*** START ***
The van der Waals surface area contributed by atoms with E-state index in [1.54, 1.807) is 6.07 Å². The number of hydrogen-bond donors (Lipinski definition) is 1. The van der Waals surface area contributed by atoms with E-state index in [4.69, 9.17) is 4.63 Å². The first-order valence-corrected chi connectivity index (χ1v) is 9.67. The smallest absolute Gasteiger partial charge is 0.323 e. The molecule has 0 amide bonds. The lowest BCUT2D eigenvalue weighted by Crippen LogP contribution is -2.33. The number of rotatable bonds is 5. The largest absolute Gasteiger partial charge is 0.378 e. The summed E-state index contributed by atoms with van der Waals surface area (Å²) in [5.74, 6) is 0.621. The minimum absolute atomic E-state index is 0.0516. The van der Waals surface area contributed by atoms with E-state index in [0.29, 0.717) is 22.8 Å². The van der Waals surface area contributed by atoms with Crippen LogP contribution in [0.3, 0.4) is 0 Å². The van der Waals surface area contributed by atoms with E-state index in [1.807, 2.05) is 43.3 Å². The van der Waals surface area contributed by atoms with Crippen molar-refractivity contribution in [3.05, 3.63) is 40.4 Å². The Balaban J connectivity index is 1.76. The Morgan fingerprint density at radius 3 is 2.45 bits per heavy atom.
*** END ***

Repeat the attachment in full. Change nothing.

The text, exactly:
The van der Waals surface area contributed by atoms with E-state index in [1.54, 1.807) is 6.07 Å². The number of hydrogen-bond donors (Lipinski definition) is 1. The van der Waals surface area contributed by atoms with E-state index in [4.69, 9.17) is 4.63 Å². The first-order valence-corrected chi connectivity index (χ1v) is 9.67. The smallest absolute Gasteiger partial charge is 0.323 e. The molecule has 0 amide bonds. The lowest BCUT2D eigenvalue weighted by Crippen LogP contribution is -2.33. The number of rotatable bonds is 5. The largest absolute Gasteiger partial charge is 0.378 e. The summed E-state index contributed by atoms with van der Waals surface area (Å²) in [5.74, 6) is 0.621. The minimum absolute atomic E-state index is 0.0516. The van der Waals surface area contributed by atoms with E-state index in [0.29, 0.717) is 22.8 Å². The van der Waals surface area contributed by atoms with Crippen LogP contribution in [0.3, 0.4) is 0 Å². The van der Waals surface area contributed by atoms with E-state index in [1.807, 2.05) is 43.3 Å². The van der Waals surface area contributed by atoms with Crippen molar-refractivity contribution in [3.05, 3.63) is 40.4 Å². The Balaban J connectivity index is 1.76. The Morgan fingerprint density at radius 3 is 2.45 bits per heavy atom.